Aesthetic Treatments

6 Techniques to Help You Get Over Your Fear of Needles When Getting Injected

how to get over fear of needles

As children, we’re practically programmed to wriggle away from needles. (If you need proof, just watch anyone under the age of six get a vaccine.) Over the years, this aversion simmers down to a tolerable resentment — for some of us. For others, merely looking at a needle (let alone voluntarily allowing one near the skin) still provokes anxiety. If you’re in the lattermost camp, chances are you shudder at the thought of receiving cosmetic injectables.

You’re certainly not alone. According to Salt Lake City-based practitioner Dr. Steven Jepson, “needle fear is commonly mentioned as a reason for not trying injectables.” And the reasons behind this fear can vary. “Some people have had negative experiences specifically related to needles,” explains Dr. Crystal I. Lee, Los Angeles-based psychologist and owner of LA Concierge Psychologist. “Others may have learned the behavior from seeing friends and family react to needles with fear.”  

But if syringes are the only thing holding you back from injectable wrinkle reducers or filler, fear not. Below, tips for thwarting your fears.

[Editor’s Note: Injectable wrinkle reducers help temporarily smooth moderate to severe wrinkles in certain parts of the face. Fillers help restore age-related volume loss. Like with any medical treatment, remember there are risks and potential side effects with cosmetic injectables, so please consult a licensed provider before any procedure.]

Get in the car and go.

It’s just like making it to that 7 a.m. pilates class: the hardest part of coaxing yourself to face an injection might be dragging yourself to the appointment. In fact, Jepson notes that needle-shy patients who make it as far as the office almost always go through with the injections.

Don’t believe everything you’ve seen.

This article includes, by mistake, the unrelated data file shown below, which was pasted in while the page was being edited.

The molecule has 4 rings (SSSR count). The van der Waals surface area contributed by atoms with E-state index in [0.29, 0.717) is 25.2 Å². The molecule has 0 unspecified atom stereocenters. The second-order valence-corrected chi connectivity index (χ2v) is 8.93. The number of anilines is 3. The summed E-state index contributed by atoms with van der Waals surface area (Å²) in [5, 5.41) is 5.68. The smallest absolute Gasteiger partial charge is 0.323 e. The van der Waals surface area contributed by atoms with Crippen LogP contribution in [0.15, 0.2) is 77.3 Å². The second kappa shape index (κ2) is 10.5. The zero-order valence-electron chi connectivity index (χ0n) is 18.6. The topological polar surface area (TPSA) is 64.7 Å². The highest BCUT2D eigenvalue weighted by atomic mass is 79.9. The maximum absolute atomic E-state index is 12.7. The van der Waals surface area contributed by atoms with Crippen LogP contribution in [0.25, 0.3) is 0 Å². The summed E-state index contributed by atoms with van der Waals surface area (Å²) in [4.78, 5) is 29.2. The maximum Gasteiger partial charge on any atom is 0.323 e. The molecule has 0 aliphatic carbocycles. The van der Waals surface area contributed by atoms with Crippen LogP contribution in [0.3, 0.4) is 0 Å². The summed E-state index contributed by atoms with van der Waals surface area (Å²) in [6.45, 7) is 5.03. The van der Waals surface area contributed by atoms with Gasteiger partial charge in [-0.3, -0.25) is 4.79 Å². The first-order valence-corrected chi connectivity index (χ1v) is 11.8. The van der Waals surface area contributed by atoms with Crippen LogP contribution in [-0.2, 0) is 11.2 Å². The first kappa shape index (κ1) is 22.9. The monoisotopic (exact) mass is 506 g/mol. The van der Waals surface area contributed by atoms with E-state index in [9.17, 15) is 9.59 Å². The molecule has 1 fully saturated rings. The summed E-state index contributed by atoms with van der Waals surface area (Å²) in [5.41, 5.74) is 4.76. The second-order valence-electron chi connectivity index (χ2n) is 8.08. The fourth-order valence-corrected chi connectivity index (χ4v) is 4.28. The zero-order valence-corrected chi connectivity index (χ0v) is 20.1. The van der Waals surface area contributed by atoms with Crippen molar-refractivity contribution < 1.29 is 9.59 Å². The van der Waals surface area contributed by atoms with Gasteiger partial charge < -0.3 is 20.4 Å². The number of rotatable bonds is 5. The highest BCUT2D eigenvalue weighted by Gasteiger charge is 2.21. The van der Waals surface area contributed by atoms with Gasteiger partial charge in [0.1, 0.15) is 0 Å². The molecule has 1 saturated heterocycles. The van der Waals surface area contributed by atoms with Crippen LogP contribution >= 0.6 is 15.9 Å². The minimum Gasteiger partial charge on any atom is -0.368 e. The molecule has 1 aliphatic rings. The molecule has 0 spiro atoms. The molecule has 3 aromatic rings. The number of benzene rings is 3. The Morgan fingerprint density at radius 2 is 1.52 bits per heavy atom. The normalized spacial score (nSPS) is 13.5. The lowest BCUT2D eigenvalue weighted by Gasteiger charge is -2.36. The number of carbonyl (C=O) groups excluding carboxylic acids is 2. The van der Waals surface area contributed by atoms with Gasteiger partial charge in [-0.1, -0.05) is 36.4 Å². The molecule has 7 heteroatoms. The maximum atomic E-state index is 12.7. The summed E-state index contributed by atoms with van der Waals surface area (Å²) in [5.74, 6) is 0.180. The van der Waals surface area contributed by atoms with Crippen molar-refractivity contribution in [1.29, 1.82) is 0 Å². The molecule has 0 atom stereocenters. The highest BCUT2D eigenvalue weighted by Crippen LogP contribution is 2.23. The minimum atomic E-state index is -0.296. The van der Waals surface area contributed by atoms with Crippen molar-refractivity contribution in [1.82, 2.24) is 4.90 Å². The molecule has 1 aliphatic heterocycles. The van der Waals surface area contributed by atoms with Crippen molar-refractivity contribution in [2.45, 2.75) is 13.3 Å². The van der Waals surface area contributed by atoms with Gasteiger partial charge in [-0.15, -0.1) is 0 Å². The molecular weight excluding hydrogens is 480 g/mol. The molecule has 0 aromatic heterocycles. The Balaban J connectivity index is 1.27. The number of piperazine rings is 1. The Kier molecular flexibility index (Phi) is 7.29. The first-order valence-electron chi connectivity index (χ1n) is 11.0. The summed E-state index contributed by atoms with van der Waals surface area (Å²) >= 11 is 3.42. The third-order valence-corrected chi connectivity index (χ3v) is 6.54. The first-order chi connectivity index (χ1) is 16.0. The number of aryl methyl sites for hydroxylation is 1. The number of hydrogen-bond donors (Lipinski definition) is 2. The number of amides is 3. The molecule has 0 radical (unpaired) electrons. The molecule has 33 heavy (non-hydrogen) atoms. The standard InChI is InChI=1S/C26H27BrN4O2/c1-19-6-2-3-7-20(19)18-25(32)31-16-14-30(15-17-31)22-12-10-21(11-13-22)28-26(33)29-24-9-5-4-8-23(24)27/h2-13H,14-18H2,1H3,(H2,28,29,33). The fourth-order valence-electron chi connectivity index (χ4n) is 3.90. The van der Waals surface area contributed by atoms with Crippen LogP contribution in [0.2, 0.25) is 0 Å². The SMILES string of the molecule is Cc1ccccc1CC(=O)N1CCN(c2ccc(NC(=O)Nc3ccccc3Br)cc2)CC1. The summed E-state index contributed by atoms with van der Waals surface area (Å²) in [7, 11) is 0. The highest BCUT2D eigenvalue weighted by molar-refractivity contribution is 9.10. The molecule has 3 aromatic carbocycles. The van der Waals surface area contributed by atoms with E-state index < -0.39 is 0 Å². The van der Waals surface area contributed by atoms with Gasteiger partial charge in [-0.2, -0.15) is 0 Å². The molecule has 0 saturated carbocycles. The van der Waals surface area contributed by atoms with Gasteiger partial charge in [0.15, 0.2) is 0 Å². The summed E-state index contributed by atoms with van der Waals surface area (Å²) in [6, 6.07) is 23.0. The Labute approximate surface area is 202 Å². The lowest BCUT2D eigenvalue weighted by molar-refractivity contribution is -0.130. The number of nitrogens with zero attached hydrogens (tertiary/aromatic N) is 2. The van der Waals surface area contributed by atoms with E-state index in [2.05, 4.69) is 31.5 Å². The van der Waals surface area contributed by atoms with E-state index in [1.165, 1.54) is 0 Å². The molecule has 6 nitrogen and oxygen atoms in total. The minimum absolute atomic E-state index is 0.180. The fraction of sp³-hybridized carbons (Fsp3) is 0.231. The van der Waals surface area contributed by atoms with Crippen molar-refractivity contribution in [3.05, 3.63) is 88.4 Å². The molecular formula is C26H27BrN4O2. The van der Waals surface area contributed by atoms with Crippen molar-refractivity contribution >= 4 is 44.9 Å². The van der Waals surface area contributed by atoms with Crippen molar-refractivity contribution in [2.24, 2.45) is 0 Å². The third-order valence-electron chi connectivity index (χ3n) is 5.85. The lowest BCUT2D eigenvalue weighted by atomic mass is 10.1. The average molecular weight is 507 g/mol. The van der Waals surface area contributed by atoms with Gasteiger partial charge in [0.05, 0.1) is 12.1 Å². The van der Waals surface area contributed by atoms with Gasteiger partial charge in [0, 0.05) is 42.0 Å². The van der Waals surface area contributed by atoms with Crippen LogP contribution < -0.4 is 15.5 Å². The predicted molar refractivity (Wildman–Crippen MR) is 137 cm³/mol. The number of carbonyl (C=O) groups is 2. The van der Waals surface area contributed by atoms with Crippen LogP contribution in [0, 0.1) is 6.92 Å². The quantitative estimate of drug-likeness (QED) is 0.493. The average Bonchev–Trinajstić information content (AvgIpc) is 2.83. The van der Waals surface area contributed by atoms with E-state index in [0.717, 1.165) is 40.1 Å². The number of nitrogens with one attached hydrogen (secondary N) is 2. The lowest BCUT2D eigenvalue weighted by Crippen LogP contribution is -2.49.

If your perception of cosmetic injectables is based off of movies — or even magazine images — think again. “The needles we use [for injectables] are much smaller than the needles usually depicted on TV or in the media,” Jepson assures. (If you’ve ever gotten a vaccine, you already have the gist.)  

Think of the big picture.

Here’s one astute analogy that many of us can relate to: “I hate flying but love to travel. I put up with my fear because I really want [the end goal],” says Dr. Jepson. Consider your injections in a similar fashion — you want the results of the treatment, so you can conquer your fear of the needles in the name of achieving a smoother forehead or fuller lips!

Ask for the bells and whistles.

Says Lee, “For some people, it's the anticipation of being hurt that is the primary factor behind their [needle] phobia.” If this sounds like you, rest assured: The vast majority of providers, if not all of them, offer topical numbing cream [Editor’s note: trust me, it works!]. Moreover, some of the newer injectable fillers on the market contain topical anesthetic within the syringe itself!

See the light at the end of the (short) tunnel.

Jepson recommends “going to your happy place" during the procedure. Lee suggests practicing mindfulness or deep breathing before or during any needle procedure. (Meditating through a personal challenge is always good advice. Try an app such as Stop, Breathe & Think.)

You won’t have to be ohm-ing too long, though. Cosmetic injections — particularly in the case of injectable wrinkle reducers — are super-speedy.“First-timers are always surprised with how fast it is,” Jepson shares.

Treat the root of the issue.

If you suspect your needle aversion goes beyond fearing pain (and may go as far as avoiding vital vaccines, medical care, and blood drawing as a result) you may have symptoms of trypanophobia — a recognized (and relatively common!) condition which results in severe, life-interrupting panic around needles. If this sounds like you, advises Dr. Lee consider seeing a psychologist or therapist. “A professional can help you systematically desensitize yourself against the anxiety and fear around needles,” Lee notes, citing evidence-based Exposure Therapy and Cognitive Behavioral Therapy as two possible options.

Chat with your general practitioner for more information and possible treatment options. Above all, we advise being open and honest with your provider — whether they’re a cosmetic injector or general care practitioner, there’s no shame in sharing your fears. After all, it’s nothing they haven’t dealt with before! 

Want to chat about injectables? Our trained aesthetic specialists are here to help. Get real answers, right now from our trained aesthetic specialists!

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